Antidepressants might work in part by spurring neurogenesis in the hippocampus, and that could prove to be one important action to shoot for in new drugs, he said.

    Still, Duman believes the drugs must exert effects elsewhere in the brain, too. After all, depression brings a bundle of problems -- abnormalities in sexual drive, eating and sleeping, for example. So it makes sense that several regions of the brain are troubled, and that they all have to change for the disease to lift.

    Some scientists doubt that brain-cell production in the hippocampus contributes to depression.

    Given the known jobs of the hippocampus on one hand, and the symptoms of depression on the other, "it feels like a pretty strange path to get from a hippocampus that's not working very well to increased risk of depression," said Robert M. Sapolsky of Stanford University.

    Sapolsky does think there might be a link, but in the other direction: Depression might hamper neurogenesis in the hippocampus. If that's true, he said, it might explain certain memory problems that sometimes appear in depression.

    Everybody agrees that new research, and even new research methods, will be needed to demonstrate whether brain-cell birth has anything to do with depression.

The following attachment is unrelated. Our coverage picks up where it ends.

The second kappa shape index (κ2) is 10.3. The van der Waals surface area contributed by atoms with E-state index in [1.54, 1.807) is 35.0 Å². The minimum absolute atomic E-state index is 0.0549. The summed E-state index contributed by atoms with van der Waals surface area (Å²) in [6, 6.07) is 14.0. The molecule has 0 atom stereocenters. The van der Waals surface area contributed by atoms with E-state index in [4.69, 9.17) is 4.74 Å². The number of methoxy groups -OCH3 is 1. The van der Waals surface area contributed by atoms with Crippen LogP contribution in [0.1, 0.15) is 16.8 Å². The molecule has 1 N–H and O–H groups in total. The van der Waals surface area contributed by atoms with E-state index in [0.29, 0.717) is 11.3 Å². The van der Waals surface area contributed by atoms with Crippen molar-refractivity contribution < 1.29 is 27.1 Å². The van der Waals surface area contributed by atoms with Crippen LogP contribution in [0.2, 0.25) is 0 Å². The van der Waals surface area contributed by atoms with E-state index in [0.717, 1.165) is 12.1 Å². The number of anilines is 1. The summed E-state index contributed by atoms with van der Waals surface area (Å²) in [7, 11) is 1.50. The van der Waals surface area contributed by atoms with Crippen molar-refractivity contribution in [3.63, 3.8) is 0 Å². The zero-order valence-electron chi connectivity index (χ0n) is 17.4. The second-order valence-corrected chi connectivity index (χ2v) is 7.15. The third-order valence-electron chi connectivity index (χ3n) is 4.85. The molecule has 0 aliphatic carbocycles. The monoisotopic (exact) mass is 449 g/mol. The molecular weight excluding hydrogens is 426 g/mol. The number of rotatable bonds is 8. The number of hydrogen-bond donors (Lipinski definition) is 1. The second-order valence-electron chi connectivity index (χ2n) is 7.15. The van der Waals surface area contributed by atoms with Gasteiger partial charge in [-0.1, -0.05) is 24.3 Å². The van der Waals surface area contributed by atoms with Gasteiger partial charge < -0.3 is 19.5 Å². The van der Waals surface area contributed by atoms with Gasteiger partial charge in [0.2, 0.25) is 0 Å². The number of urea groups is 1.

Whatever the relationship between depression and brain-cell birth, the whole line of research illustrates an important and under-appreciated fact about depression.

    "This is not self-indulgence, this is not failure of will," Sapolsky said. "This is as biological a disease as diabetes."





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  10. by   cargal
    [QUOTE]Originally posted by carpe_de_em
    my only strengths are: sheer determanation to live, a healty relationship w/ my significant other, and my faith in God. but, boy, i'm tired. [/QUOTE

    Carpe,
    I am so glad that you have these three strengths. I hope that it will all come together soon so that you may have some quality of life. As for the holidays, I don't place to much value in the expectations that our society has created for this season. If my family is all together and we have heat to keep us warm - the decorations and presents can wait for another day or another year. The holiday will come and go whether I am ready or in the mood or not. When I have up all the expectations I was much calmer and happier. I see people actually whining because they have 28 trees to put outside lights on, when they should just be happy that they have 28 trees to decorate.